Affordable housing in Ghana, affordable for who?

Affordable Housing New This is what real affordable housing looks like

Tue, 11 Sep 2018 Source: Nico van Staalduinen

We read everywhere and have been reading for years: “Ghana needs 100,000 plus affordable houses annually for the next ten years to close the housing deficit gap”.

We all know the announcements in the press: “government building affordable houses for government workers” or “real estate developers advertising affordable houses for sale.”

Government and Real Estate developers have one thing in common: they both call 2 bedroom houses between 35,000 and 40,000 USD affordable.

Ghana real estate developers association (Greda) has proposed solutions in the past, we had our infamous STX deal that never came through and many others offered solutions to our housing deficit, but all hand one thing in common: affordable for over 35,000 Usd per housing unit.

But for who is 35,000 USD affordable?

Let’s check two things:

An affordable rent price

An affordable buying price

Someone renting a house out would like to see a return of investment (ROI) higher than the interest a treasury bill accrues; otherwise it’s better to invest in treasury bills instead of trying to find tenants, trying to collect your rent and constantly paying maintenance costs.

That current Treasury bill interest stands at about 13% that means that including maintenance costs an investor is targeting 20% ROI.

So an investor (or the state) needs a rental price of 583 USD or 2,800 GHC monthly. (A)

Let’s get to buying the same affordable housing unit.

Several Ghanaian banks and institutions are providing mortgage schemes with payment terms of 10 years.

Without boring you about calculations, the cheapest interest of 29% on a 10 year loan facility of 70% of the value of the property comes down to 120 monthly payments of 2,685 GHC. (B) Let’s not forget that the new house owner first needs to find 50,000 GHC to be able to qualify for this mortgage and after that needs to insure the house on behalf of the bank and maintain the property as well.

Roughly the costs bracket for who can afford such an “affordable” house is between 3,000 and 3,500 GHC. But let’s not forget the people living in that property need to eat, drink, buy clothes, pay water and electricity bills, spend money on transport some will have kids in school etc.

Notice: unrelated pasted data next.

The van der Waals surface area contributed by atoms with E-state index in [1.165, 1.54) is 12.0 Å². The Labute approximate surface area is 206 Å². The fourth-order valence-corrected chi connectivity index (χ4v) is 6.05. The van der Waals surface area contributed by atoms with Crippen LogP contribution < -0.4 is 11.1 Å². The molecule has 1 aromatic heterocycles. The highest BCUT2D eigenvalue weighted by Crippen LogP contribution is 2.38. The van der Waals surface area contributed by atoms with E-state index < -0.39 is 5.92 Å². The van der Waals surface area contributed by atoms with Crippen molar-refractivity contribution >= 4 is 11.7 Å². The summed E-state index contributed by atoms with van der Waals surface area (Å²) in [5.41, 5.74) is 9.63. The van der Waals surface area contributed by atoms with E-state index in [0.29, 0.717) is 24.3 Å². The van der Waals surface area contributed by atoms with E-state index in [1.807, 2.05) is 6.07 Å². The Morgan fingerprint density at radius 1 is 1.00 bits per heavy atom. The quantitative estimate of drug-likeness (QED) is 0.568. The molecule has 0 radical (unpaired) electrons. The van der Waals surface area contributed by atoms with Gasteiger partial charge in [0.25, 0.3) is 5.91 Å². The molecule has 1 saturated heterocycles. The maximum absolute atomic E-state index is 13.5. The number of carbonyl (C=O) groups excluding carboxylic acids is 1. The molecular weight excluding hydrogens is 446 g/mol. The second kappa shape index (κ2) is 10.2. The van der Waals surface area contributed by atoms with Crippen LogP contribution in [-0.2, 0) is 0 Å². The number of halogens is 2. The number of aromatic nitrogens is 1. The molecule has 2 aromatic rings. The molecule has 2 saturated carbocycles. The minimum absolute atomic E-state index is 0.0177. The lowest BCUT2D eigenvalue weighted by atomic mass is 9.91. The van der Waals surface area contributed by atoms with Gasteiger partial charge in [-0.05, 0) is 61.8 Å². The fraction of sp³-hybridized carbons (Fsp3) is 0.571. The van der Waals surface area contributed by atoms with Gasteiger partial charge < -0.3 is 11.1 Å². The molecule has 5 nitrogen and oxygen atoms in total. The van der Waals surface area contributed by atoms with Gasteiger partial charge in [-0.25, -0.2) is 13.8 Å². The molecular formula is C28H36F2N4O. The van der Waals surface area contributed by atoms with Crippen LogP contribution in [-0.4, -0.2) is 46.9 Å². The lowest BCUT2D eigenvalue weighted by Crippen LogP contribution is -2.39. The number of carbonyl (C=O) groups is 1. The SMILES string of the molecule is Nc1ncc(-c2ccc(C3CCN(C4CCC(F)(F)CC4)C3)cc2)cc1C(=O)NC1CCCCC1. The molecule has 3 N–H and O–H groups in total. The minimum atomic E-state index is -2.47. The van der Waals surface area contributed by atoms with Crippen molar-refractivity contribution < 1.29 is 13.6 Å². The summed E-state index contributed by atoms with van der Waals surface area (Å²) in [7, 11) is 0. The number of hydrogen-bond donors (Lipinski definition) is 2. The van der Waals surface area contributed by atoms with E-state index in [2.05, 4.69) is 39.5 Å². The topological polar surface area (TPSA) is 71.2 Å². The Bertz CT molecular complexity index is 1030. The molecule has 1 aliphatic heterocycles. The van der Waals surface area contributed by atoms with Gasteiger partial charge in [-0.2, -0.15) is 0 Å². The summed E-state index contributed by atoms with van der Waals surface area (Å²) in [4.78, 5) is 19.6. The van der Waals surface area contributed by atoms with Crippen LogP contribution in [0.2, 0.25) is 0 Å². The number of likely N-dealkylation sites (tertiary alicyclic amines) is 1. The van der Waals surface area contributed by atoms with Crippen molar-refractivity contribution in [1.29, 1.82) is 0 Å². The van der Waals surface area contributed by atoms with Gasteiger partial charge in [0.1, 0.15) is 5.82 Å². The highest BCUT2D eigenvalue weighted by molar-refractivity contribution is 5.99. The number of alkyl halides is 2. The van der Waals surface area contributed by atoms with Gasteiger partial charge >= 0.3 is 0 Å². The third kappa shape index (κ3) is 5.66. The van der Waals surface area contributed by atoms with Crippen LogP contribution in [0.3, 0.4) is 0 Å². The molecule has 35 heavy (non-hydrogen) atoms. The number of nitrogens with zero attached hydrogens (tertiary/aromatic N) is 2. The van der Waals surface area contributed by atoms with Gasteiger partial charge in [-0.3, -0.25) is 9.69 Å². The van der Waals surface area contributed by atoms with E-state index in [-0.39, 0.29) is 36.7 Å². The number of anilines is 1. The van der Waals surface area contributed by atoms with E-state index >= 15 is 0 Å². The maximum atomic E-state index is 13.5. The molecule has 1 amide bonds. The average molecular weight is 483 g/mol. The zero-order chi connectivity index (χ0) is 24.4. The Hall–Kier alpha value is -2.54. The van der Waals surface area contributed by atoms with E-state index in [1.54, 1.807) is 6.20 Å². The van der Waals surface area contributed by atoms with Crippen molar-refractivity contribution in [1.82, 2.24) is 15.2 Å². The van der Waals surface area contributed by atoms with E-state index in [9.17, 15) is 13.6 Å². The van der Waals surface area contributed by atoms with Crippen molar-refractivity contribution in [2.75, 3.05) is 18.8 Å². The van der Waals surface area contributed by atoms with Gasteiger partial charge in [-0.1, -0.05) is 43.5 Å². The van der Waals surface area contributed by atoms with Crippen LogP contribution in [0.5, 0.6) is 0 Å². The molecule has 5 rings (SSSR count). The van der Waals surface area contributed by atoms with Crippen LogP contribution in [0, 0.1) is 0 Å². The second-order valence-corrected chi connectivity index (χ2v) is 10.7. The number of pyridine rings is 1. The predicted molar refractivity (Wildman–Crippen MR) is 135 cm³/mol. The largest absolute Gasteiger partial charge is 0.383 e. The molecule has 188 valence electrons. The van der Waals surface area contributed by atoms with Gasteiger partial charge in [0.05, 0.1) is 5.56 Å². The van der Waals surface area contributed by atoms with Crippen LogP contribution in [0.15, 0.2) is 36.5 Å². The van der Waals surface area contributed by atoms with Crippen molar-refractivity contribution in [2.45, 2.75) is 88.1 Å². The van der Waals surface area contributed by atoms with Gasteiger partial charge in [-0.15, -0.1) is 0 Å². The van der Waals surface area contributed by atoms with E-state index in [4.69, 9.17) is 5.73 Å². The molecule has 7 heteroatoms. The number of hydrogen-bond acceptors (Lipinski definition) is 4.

So I estimate that people living in such an “affordable” housing unit need an income of at least between 4,000 and 4,500 GHC, either alone or for a working couple.

(I wonder if the average Ghanaian tax payer is aware that the average Ghanaian public servant is enjoying a monthly salary subsidy of 2,800 GHC)

People making that minimum needed amount also pay about 25% taxes, so they need a gross salary of about 5,000 GHC monthly.

How many Ghanaians make 5,000 GHC monthly?

A friend of mine has a good job at a national bank as an accountant, he makes 3,500 GHC monthly and his wife who is a lawyer makes on a very irregular bases an average of 3,000 GHC so they could afford one of these affordable houses.

But they, like many Ghanaians who are “somebody” don’t want an affordable house so they are constructing their “mansion” which is supposed to be finished in a few years.

Fact is that the number of people, employed or self-employed who can afford such an affordable house in Ghana are very limited.

A reasonable good mason, carpenter, mechanic and other professionals (being paid between 2,000 and 3,000 GHC a month), who can in Europe and the US all afford to rent an affordable house, cannot afford a Ghanaian affordable house.